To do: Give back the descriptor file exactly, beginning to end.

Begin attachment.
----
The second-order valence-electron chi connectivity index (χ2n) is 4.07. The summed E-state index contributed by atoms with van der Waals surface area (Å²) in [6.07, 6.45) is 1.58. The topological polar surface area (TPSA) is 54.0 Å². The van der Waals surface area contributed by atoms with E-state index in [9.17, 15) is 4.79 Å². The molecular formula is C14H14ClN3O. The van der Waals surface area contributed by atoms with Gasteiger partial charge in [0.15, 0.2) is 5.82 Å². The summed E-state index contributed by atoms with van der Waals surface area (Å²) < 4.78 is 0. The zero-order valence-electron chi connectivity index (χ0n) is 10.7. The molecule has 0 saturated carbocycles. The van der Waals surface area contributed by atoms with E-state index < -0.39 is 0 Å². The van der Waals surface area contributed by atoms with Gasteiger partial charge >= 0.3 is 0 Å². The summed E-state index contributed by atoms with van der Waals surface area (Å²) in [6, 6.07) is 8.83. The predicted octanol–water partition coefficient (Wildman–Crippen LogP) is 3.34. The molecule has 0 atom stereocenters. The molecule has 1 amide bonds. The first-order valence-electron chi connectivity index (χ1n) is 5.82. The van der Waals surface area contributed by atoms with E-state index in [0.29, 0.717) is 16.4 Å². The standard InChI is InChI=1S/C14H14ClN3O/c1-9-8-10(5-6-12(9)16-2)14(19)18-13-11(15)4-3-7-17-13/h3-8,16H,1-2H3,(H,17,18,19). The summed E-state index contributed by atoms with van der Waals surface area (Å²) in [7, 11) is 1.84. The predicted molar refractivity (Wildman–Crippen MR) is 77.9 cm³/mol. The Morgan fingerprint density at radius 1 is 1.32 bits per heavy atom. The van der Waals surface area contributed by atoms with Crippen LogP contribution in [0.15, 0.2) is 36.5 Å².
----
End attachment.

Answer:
The second-order valence-electron chi connectivity index (χ2n) is 4.07. The summed E-state index contributed by atoms with van der Waals surface area (Å²) in [6.07, 6.45) is 1.58. The topological polar surface area (TPSA) is 54.0 Å². The van der Waals surface area contributed by atoms with E-state index in [9.17, 15) is 4.79 Å². The molecular formula is C14H14ClN3O. The van der Waals surface area contributed by atoms with Gasteiger partial charge in [0.15, 0.2) is 5.82 Å². The summed E-state index contributed by atoms with van der Waals surface area (Å²) < 4.78 is 0. The zero-order valence-electron chi connectivity index (χ0n) is 10.7. The molecule has 0 saturated carbocycles. The van der Waals surface area contributed by atoms with E-state index < -0.39 is 0 Å². The van der Waals surface area contributed by atoms with Gasteiger partial charge >= 0.3 is 0 Å². The summed E-state index contributed by atoms with van der Waals surface area (Å²) in [6, 6.07) is 8.83. The predicted octanol–water partition coefficient (Wildman–Crippen LogP) is 3.34. The molecule has 0 atom stereocenters. The molecule has 1 amide bonds. The first-order valence-electron chi connectivity index (χ1n) is 5.82. The van der Waals surface area contributed by atoms with E-state index in [0.29, 0.717) is 16.4 Å². The standard InChI is InChI=1S/C14H14ClN3O/c1-9-8-10(5-6-12(9)16-2)14(19)18-13-11(15)4-3-7-17-13/h3-8,16H,1-2H3,(H,17,18,19). The summed E-state index contributed by atoms with van der Waals surface area (Å²) in [7, 11) is 1.84. The predicted molar refractivity (Wildman–Crippen MR) is 77.9 cm³/mol. The Morgan fingerprint density at radius 1 is 1.32 bits per heavy atom. The van der Waals surface area contributed by atoms with Crippen LogP contribution in [0.15, 0.2) is 36.5 Å².